Hello to all… I am new to the mountain biking community and feel out of place reading about all of these pros. I bought a Diamondback Line in early October of this year, and am having some troubles with it that surprise me for such an expensive bike(to my standards anyway…) Is this normal or is it just a non-quality bike?
In the first few weeks it’s normal to have minor shifting issues as the cables stretch, and depending how much you’ve been riding, you might need to clean and/or lube the drivetrain. Tires are a constant battle and getting a flat, or having a tire slowly lose air after even the first ride can happen easily.
The brakes might feel a little weak initially if you haven’t properly bedded the pads.
Aaron the dummy: First, Jeff nailed it. If any of the issues listed are your issues that is normal for a new bike and truthfully any bike at any time. Common issues that show up. As you learn more you will figure how to stay on top of maintenance.
Second you have a fine bike. It is a good bike especially as a beginner and while compared to other high end bikes it some might say that it is cheap in cost. No. It is not a cheap bike. I while my two bikes are considered slightly ‘higher’ end than yours I would be confident in that bike. Don’t fret you bought the wrong bike. Educate yourself on how to care for it. Ride the heck out of it and welcome to the community.
Jeff hit it on the head. You seem to have yourself a solid first mountain bike and (I’m betting) you are experiencing break-in related adjustment needs. I’d recommend subscribing to the Park Tool YouTube channel, while they do (naturally) push their tools they also have very informative “How-To” videos that will greatly increase your knowledge of how a bike works and save you a ton of money over time.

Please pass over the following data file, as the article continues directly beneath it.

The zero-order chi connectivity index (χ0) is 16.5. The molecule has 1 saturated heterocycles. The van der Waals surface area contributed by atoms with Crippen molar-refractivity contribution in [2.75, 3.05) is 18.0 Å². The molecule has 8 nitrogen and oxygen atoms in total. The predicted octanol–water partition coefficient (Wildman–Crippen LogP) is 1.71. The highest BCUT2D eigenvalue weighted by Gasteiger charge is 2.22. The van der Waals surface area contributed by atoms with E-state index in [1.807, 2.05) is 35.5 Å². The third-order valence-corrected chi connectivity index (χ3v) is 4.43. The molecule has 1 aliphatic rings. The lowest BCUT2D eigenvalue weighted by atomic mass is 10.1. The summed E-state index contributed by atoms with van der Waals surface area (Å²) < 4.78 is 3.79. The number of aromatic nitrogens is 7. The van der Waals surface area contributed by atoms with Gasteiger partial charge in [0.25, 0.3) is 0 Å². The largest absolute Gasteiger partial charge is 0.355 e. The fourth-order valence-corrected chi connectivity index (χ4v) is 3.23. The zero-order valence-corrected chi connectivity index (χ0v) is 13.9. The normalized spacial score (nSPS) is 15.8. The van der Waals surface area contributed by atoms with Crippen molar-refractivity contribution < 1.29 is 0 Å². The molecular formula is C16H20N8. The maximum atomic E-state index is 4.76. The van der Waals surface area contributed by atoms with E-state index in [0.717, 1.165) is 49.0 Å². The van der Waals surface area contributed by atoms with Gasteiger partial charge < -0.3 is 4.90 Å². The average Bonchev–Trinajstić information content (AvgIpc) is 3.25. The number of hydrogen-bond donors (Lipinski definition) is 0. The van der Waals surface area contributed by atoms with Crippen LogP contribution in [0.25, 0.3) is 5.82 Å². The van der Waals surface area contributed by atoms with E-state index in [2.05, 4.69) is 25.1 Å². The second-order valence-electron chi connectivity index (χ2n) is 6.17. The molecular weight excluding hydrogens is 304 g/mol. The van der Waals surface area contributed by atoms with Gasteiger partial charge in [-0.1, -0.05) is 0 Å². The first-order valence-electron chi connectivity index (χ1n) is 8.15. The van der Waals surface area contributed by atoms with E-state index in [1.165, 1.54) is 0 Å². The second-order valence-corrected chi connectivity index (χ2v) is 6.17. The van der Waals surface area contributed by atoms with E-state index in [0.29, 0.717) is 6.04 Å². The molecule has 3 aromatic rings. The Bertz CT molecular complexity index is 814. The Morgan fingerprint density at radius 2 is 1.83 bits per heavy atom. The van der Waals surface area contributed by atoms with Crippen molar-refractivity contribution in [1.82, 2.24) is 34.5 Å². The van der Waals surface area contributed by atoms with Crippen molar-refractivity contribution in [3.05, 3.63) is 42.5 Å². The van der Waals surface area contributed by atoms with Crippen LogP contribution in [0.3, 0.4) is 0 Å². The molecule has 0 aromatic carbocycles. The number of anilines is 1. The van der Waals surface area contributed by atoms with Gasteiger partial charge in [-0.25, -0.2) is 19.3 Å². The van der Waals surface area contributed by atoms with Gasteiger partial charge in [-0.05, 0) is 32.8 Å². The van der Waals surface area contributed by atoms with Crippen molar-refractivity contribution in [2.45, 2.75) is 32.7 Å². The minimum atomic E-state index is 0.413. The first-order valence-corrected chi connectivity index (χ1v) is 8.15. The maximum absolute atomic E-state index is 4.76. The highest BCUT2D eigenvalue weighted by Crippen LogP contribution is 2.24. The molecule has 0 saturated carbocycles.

Thank you! That boosted my confidence. Yes I have had a few minor shifting issues but probably the biggest issue is creaking near my bottom bracket. I am going to try swapping pedals to make sure its not that but I think its actually the BB. While I know its possible isn’t it a little unlikely? Also my bottom bracket is different than any one I’ve seen before, and I don’t know how to take it off. I will be sure to check out Park Tool.
From what I could tell by pictures, it looks like you have a threaded cartridge BB but thats just a guess. Before you tear into it though, remove your pedals and clean/grease the threads in both the spindles and crank arms. Also, while we’re troubleshooting creaks, remove your seat and to clean and apply a thin film of grease to the seat rails where they are clamped by the seatpost and to your seat clamp parts. Be sure to also lightly grease your seatpost inside your frame. You could also develop a creak where your chainring bolts to the crankarm. With all of these we’re just talking a thin film of grease, pretty much whats left after you wipe it off with your fingers, any more will just attract dirt and cause problems.
Aaron – welcome, and you’ve got a fine bike. I like to say that the “best” bike is the one that gets you on the trails. Ride the crap out of it!
As the other guys are saying, a new bike will stretch the cables a bit, and of course you need to always keep up on the cleaning and lube (mostly chain). Check with where you got the bike – many places offer a few tune-up within the first year.
With regard to the creaking near the bottom-bracket, certainly occasional creaks squeaks are normal. If it really is the bottom-bracket, that is not normal for a new bike. But I’ve also found that often the noises aren’t actually coming from where I first think. First place I always go is degrease and lube the chain. Second, check and tighten the crank arms and you might even try removing them, clean, grease, and tighten. The other places to check are the stem/headset and seat-post/seat. I know you might hear the noise elsewhere, but I’ve been fooled before. Good luck!